You'll also be able to create new routes in Maps by tapping anywhere to start defining your route. You can keep tapping to add waypoints, which will cause the trail to continue to connect them, then hit a "Close loop" button to finish your trail. These routes can be shared, though it's not yet clear if you can share it to, say, your friend or driver to have them take your preferred path to your destination.

Two iPhones separated by the iOS 18 logo, showing the Map app and Notes app respectively.
Two iPhones separated by the iOS 18 logo, showing the Map app and Notes app respectively. (Apple)

The hikes that Apple will serve up in Maps are created by its own team, which is working with US National Parks, so they'll only be available for the 63 national parks in the country to begin with. In other words, it's not porting information from AllTrails, for example. In a press release, Apple said thousands of hikes will be available to browse at launch.

As a city dweller who only sometimes hikes, my excitement is less about hiking and more about the potential of sharing my custom routes to show people how they should walk to my building or favorite restaurant from the train station. It's a compelling feature, and arguably a reason I'd choose Apple Maps versus Google's.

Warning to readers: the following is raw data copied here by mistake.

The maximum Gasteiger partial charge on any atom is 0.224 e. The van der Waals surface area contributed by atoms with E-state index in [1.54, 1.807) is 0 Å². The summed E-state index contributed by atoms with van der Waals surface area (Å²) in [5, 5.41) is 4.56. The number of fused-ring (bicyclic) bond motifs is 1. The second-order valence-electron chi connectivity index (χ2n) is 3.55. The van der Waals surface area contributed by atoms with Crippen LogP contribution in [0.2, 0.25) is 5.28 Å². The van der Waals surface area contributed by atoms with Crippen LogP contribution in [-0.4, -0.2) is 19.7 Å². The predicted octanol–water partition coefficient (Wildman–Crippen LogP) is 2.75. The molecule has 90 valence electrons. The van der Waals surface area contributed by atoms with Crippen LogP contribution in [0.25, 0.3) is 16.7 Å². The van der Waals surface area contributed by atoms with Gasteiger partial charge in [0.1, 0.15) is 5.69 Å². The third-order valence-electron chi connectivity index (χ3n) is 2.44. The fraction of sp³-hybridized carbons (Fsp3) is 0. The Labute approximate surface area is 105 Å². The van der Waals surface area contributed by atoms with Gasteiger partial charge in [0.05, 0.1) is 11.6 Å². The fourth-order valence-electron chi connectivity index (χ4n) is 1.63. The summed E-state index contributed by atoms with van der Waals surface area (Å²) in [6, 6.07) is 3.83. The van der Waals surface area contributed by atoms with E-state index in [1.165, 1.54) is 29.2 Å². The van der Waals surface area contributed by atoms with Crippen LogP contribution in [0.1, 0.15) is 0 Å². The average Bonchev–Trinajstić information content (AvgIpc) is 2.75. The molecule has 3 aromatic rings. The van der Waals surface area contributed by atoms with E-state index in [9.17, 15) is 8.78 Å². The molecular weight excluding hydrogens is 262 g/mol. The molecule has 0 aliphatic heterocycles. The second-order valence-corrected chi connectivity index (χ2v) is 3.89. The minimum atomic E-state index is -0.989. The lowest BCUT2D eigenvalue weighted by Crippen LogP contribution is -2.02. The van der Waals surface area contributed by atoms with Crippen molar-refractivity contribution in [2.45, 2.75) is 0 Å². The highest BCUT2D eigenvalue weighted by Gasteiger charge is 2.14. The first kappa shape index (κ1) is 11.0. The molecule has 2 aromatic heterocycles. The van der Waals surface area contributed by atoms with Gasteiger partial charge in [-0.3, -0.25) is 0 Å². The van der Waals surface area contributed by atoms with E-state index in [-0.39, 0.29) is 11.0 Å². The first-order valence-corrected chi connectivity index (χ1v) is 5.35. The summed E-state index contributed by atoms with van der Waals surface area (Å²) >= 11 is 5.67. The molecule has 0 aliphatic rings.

Frankly, the Maps update might be my favorite out of everything that wasn't shown off during the WWDC 2024 keynote by a huge margin. But some of the new tools coming to Calendar tickle my fancy too. Specifically, the new integration with reminders makes it easier to not just schedule your tasks right into your daybook, but also check them off from the Calendar app. You can soon move reminders around by long pressing and dragging them, so that note to call your mom can be placed on a slot at 5pm on Wednesday, instead of sitting in your Reminders app. In addition, Calendar is getting new views that better detail your level of activity each day in a month, similar to how the Fitness app shows your daily rings progress quickly in the monthly view.